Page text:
1. Protect hard-to-fill roles. Architects, database administrators, relationship managers, security specialists and business analysts: It took you a long time to find them-and even longer for them to understand your tech environment, business constituents and enterprise strategies. How much time has it taken them to identify those investments your company sorely needs but no business leader or steering committee has thought to request? These folks know what's needed next year and beyond, though their value isn't always obvious to the CFO.
Make the case for keeping them around by clarifying what will happen if you don't retain their skills in-house. Without that architect, future M&A synergies may take forever to crystallize. Without a really senior person acting as a demand manager, helping business units prioritize projects, those business units may get from IT just what they asked for-but not what they need. If the IT budget is a top target for cuts, maybe, as a last resort, you can shift business analysts and demand managers (though probably not the architects) to more flexible business budgets.
2. Bring on the interns. Interns are inexpensive. And one way or the other, young people represent the future of your business, your IT organization and the IT industry. Even if they don't join your company full-time, interns who work for you will end up referring new employees, customers, vendors and service providers.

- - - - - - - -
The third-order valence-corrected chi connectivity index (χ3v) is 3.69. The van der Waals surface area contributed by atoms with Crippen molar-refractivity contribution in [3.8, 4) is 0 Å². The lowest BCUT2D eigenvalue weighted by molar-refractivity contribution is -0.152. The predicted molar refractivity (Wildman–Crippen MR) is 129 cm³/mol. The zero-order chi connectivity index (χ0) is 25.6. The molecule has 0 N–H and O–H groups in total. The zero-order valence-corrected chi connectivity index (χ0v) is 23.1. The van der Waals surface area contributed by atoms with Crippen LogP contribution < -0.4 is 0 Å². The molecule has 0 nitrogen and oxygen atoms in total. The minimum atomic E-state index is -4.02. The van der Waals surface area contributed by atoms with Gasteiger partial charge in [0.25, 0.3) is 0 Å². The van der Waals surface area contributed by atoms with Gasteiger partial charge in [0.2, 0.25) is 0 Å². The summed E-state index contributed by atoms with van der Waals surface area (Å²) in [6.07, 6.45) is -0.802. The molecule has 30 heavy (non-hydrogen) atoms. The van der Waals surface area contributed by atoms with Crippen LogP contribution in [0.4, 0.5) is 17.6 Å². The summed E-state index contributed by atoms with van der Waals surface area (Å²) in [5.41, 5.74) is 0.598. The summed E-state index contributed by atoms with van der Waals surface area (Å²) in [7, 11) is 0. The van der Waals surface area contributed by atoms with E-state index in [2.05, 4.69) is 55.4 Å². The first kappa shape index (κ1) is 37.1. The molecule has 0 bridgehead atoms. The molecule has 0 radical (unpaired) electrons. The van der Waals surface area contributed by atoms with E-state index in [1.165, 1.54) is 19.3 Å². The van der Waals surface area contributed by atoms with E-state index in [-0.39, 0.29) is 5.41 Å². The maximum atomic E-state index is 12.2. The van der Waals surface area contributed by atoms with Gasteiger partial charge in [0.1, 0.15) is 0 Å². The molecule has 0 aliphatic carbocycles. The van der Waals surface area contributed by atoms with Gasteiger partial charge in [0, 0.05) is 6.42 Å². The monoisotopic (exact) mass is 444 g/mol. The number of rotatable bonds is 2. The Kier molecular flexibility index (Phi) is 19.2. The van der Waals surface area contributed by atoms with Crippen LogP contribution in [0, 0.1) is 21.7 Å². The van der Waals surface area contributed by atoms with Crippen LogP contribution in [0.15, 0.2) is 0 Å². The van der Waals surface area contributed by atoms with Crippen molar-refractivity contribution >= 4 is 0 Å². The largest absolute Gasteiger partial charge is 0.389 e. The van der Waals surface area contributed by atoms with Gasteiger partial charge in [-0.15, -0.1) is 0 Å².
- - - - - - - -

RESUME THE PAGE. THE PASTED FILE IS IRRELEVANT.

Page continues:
To tap into the supply of interns, cultivate a relationship with business and technical faculty at your local college. Each semester, bring one of their top students on board to learn your business, soliciting their observations and ideas. You may find talent you can't do without (if you don't, you should help the faculty shape a program that does deliver what your business demands). Keep in touch with your interns, and when they graduate, help them find jobs in your firm or with a peer at another company.
Meanwhile, take advantage of this year's crop of graduates. As the economy softens, they're finding it tough to line up jobs. Persuade your boss to let you hire a few of the brightest before they give up and enroll in business school. It's better for them to gain a few years of work experience from your organization as context for an MBA-and better for you to be able to cultivate a future with them so they return to you after they get that graduate degree.
3. Solicit ideas from your staff and peers. Your staff knows what's really going on in the nether reaches of the firm: which organizations struggle under laborious processes, which business units are hugging their tiny data centers to their chests, or how teleconferences could replace costly (and often miserable) travel. Collect the ideas using an online tool, such as a wiki or discussion forum, so you can save, share and respond to their ideas.
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